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What Is Corporate Governance for Small Business?

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Corporate governance is the system of practices and processes that manage a firm or company. Corporate governance practices are crucial to a business's short- and long-term success. Developing good governance is essential for small companies as well as large ones.

Small businesses need good governance practices as much or even more than larger companies. The wants and needs of the stakeholders within the company are equally critical. In small and startup businesses, you're more likely to know your stakeholders personally. Governance issues affect your business immediately in small-scale operations.

What aspects of corporate governance apply to small businesses? You may not need a full Board of Directors, but you might want a few people making business decisions. This article reviews corporate governance from the standpoint of small business owners and their companies.

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Good Governance: One Size Fits All

A successful company needs internal controls. Corporate boards exist to ensure their companies are profitable and ethical and follow federal and state laws. Just because you're still building your company doesn't mean the same laws don't apply to you.

Startups sometimes make the mistake of "winging it" and thinking they'll put a management team and board together when they need one. With all that goes into starting a business, many small business owners don't have time to worry about a governance system. This is a mistake.

You may not have the luxury of a board of independent directors or stakeholders right away. Still, your small company should have someone protecting the interests of shareholders, even if you're the only one.

This is one reason companies above the level of sole proprietorships must file Articles of Organization with the state-level secretary of state. This formality forces business owners to think of themselves as a company and is the first step toward good corporate governance.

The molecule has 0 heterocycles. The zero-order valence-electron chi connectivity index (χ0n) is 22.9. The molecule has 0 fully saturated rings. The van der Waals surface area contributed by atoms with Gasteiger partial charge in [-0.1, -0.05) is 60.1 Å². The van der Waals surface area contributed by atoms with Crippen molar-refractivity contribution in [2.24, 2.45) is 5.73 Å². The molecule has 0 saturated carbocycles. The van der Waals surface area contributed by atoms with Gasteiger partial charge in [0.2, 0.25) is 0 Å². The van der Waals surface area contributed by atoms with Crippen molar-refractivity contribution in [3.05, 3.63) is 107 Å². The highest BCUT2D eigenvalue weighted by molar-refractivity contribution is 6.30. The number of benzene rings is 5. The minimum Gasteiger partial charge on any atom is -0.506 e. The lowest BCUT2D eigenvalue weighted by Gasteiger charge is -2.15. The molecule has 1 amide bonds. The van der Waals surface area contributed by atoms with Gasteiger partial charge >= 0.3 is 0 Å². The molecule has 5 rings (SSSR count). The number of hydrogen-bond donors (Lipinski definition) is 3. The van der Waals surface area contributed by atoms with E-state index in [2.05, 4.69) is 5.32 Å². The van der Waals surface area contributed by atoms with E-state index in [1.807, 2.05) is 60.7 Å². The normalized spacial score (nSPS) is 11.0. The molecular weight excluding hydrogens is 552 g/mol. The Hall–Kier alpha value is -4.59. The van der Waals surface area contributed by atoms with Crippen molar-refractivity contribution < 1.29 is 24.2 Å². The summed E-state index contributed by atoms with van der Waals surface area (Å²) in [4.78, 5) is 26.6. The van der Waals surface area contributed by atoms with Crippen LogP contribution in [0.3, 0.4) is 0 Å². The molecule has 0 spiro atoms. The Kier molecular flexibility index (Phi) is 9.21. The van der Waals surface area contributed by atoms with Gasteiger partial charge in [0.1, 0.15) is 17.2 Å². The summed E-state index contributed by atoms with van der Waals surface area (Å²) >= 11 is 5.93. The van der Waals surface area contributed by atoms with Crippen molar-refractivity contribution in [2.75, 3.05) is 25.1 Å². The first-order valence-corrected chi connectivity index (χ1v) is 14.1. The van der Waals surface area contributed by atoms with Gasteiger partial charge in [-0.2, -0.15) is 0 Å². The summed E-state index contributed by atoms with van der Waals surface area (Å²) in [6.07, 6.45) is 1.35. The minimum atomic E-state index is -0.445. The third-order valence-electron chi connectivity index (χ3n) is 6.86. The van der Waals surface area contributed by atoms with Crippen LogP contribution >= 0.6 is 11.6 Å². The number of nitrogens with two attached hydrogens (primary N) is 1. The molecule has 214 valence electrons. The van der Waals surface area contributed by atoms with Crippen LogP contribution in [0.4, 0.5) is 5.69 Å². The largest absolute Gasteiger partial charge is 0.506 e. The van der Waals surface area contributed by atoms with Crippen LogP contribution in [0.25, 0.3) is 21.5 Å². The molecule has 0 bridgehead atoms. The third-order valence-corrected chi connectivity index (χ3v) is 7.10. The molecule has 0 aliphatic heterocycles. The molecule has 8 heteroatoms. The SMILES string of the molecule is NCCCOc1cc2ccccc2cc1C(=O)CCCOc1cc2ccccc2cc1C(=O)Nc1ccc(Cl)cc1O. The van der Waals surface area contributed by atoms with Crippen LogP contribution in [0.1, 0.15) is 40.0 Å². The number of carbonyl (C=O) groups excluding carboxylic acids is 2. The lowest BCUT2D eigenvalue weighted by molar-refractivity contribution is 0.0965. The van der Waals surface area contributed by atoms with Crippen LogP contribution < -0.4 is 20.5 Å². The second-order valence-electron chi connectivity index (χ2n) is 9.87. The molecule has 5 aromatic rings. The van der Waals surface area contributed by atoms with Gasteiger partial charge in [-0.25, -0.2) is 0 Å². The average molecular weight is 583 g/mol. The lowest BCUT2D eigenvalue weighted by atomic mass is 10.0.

The Four Ps of Corporate Governance

Small businesses need all the help they can get when dealing with development and planning. Corporate management professionals have devised strategies to help smaller companies make the principles of corporate governance part of their daily routine. One of these is the four P's concept: people, process, performance, and purpose.


People includes anyone involved in your business: the owners and investors, your employees, and your customers. When creating a corporate governance scheme, you should also consider your vendors or suppliers, advertisers, and even competitors.

How you treat your people has an impact on your cash flow. The investors want a good return on their investment. That means you need to keep your profits up. One way to do that is to keep wages down, but that means your employees will be unhappy and won't treat your customers well. Another way is going with cheaper vendors. That means your product may be shoddy, and your customers won't be happy.

The decision-making process is a critical part of your governance structure. How you treat your people affects how your business functions.


Processes are everything you do to bring your business to the public. Advertising, marketing, and shipping are one type of process. How you hire and train your employees to present and sell your product is another. Your business operations processes are subject to regulatory oversight by government agencies ranging from the Department of Labor to the Federal Trade Commission.

Good corporate governance structures help ensure that your business processes are cost-effective and give your company the best return on investment. At the same time, your processes must comply with all federal and state laws. With a good governing body in place, you will have accountability for your business activities.